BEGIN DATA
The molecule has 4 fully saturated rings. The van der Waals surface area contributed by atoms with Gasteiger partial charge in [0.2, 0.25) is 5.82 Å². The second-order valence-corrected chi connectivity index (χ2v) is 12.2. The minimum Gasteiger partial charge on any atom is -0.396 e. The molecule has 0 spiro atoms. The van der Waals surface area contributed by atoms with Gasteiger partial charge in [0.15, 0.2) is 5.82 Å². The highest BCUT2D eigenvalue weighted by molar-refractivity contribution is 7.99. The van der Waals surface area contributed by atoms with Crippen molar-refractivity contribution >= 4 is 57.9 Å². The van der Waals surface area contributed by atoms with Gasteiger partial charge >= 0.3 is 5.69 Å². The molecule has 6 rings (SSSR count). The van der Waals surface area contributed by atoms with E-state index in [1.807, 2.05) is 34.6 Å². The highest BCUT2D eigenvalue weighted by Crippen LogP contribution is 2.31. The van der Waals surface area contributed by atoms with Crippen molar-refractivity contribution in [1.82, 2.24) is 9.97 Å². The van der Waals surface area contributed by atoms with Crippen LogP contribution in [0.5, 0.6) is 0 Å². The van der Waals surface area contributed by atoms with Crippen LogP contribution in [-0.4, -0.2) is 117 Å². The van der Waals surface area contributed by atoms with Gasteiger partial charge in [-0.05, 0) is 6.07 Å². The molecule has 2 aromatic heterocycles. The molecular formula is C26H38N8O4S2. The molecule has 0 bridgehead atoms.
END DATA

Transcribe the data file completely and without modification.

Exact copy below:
The molecule has 4 fully saturated rings. The van der Waals surface area contributed by atoms with Gasteiger partial charge in [0.2, 0.25) is 5.82 Å². The second-order valence-corrected chi connectivity index (χ2v) is 12.2. The minimum Gasteiger partial charge on any atom is -0.396 e. The molecule has 0 spiro atoms. The van der Waals surface area contributed by atoms with Gasteiger partial charge in [0.15, 0.2) is 5.82 Å². The highest BCUT2D eigenvalue weighted by molar-refractivity contribution is 7.99. The van der Waals surface area contributed by atoms with Crippen molar-refractivity contribution >= 4 is 57.9 Å². The van der Waals surface area contributed by atoms with Gasteiger partial charge >= 0.3 is 5.69 Å². The molecule has 6 rings (SSSR count). The van der Waals surface area contributed by atoms with E-state index in [1.807, 2.05) is 34.6 Å². The highest BCUT2D eigenvalue weighted by Crippen LogP contribution is 2.31. The van der Waals surface area contributed by atoms with Crippen molar-refractivity contribution in [1.82, 2.24) is 9.97 Å². The van der Waals surface area contributed by atoms with Crippen LogP contribution in [0.5, 0.6) is 0 Å². The van der Waals surface area contributed by atoms with Crippen LogP contribution in [-0.4, -0.2) is 117 Å². The van der Waals surface area contributed by atoms with Gasteiger partial charge in [-0.05, 0) is 6.07 Å². The molecule has 2 aromatic heterocycles. The molecular formula is C26H38N8O4S2. The molecule has 0 bridgehead atoms.